Second, to the extent that the critics are right, so what? A larger screen iPod touch can be a big success. After all, there are various screen sizes available for Macs. No one is suggesting that MacBooks or iMacs should only come in one size. So why not a larger iPod touch? If nothing else, the larger screen and faster processor should make the iPad a much better (if somewhat less portable) game machine than the iPod touch. And games are what the iPod touch has been all about.

People have complained that the iPad does not have a phone or a camera. Guess what? The iPod touch doesn’t have a phone or a camera either. And it’s been selling quite well, thank you. There’s room to expand the touch market with the iPad (see this TMO article by Bryan Chaffin for a related take).

While we’re on the subject of what is missing from the iPad, people made similar complaints about the missing elements of the original iPhone: “It doesn’t have voice dialing or MMS, unlike almost every other mobile phone on the market; how can it possible compete?.” The iPhone somehow became a success anyway (and now has all those missing features). As I commented on Twitter: “Those who focus on what the iPad can’t do - see it as failing. Those who focus on what it can do - see at least the potential for success.”

The iPad as your second computer. Here is where the iPad starts looking especially appealing to me. As I have written about before, my main computer is a Mac Pro; I use my MacBook Pro primarily when I am not at home. I take it on trips and to user group meetings. I would love it if an iPad could replace my MacBook Pro here. An iPad would be more convenient to use on an airplane and (especially with a keyboard accessory) could function well enough to replace my MacBook for almost everything I do with it. I would miss a few features, especially the ability to have more than one application open at the same time, but the trade-off could well be worth it.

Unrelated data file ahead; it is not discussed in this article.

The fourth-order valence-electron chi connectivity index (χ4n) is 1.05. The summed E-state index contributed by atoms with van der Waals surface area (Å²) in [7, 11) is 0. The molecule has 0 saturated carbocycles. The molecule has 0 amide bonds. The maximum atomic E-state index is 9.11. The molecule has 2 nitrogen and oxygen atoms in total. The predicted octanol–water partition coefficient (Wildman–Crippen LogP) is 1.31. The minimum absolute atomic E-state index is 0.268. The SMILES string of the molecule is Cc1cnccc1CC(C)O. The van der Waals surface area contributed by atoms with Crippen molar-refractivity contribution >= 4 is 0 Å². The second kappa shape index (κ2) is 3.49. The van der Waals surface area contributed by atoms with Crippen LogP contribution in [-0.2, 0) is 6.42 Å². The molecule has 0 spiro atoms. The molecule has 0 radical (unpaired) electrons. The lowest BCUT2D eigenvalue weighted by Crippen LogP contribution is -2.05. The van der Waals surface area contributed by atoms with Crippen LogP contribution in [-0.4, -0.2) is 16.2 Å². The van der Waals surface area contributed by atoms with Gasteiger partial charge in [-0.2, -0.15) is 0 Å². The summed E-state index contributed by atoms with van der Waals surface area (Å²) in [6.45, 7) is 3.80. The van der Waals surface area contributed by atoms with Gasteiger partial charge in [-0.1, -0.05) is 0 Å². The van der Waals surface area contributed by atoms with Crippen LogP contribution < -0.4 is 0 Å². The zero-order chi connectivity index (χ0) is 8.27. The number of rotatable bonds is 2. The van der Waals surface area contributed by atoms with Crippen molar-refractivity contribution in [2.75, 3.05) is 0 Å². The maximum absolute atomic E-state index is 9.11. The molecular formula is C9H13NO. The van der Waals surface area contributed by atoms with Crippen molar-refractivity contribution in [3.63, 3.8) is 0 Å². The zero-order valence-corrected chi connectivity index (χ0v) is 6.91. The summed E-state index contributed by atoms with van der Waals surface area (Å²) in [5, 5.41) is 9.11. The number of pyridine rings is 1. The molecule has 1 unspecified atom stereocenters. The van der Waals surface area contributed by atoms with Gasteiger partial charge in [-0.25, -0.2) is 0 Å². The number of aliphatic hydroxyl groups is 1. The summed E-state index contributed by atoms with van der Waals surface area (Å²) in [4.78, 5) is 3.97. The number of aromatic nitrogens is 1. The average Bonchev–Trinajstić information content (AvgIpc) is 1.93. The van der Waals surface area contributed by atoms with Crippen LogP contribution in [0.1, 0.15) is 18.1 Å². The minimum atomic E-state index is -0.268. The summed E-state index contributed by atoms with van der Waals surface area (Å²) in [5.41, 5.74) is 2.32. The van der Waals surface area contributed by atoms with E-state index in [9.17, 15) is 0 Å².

As ably pointed out by Chris Breen, the iPad as a second computer could also function better than a MacBook in several other contexts — such as in the kitchen as a recipe database or in the back seat of your car as a movie player for your kids. Chris suggests that the iPad might even be great for students, using iBooks as a textbook reader. My first reaction was that students are likely to reject the iPad here because they will (once again!) need a MacBook as well — and will not want to shell out the additional bucks. I’m not so sure. The combined cost of an iPad plus its virtual textbooks may well turn out to be less than students now spend on their physical textbooks.

Bottom line. On balance, I see plenty of squeezing room for the iPad between the iPhone and the MacBook. That’s why I remain confident that it will be a huge success.

I do have one major lingering concern. While we are not at this crossroads yet, the day may yet come when Apple expands the capabilities of the iPad to the point where it can function as a standalone device. This might lead to a day when all but the most demanding power users choose an iPad over a MacBook. The iPad wins the day!

Sounds great, except for the closed nature of the iPhone OS. As I asked in my previous column, “Do I really want to give up my MacBook for a device that allows me to add applications only via Apple’s App Store?…Do I really want a replacement device that Apple appears to have more control over than I do?” While Apple may open up the iPhone OS in the years ahead, I remain pessimistic about the prospect. That’s why I will be exploring this topic in more detail in a future column. Stay tuned.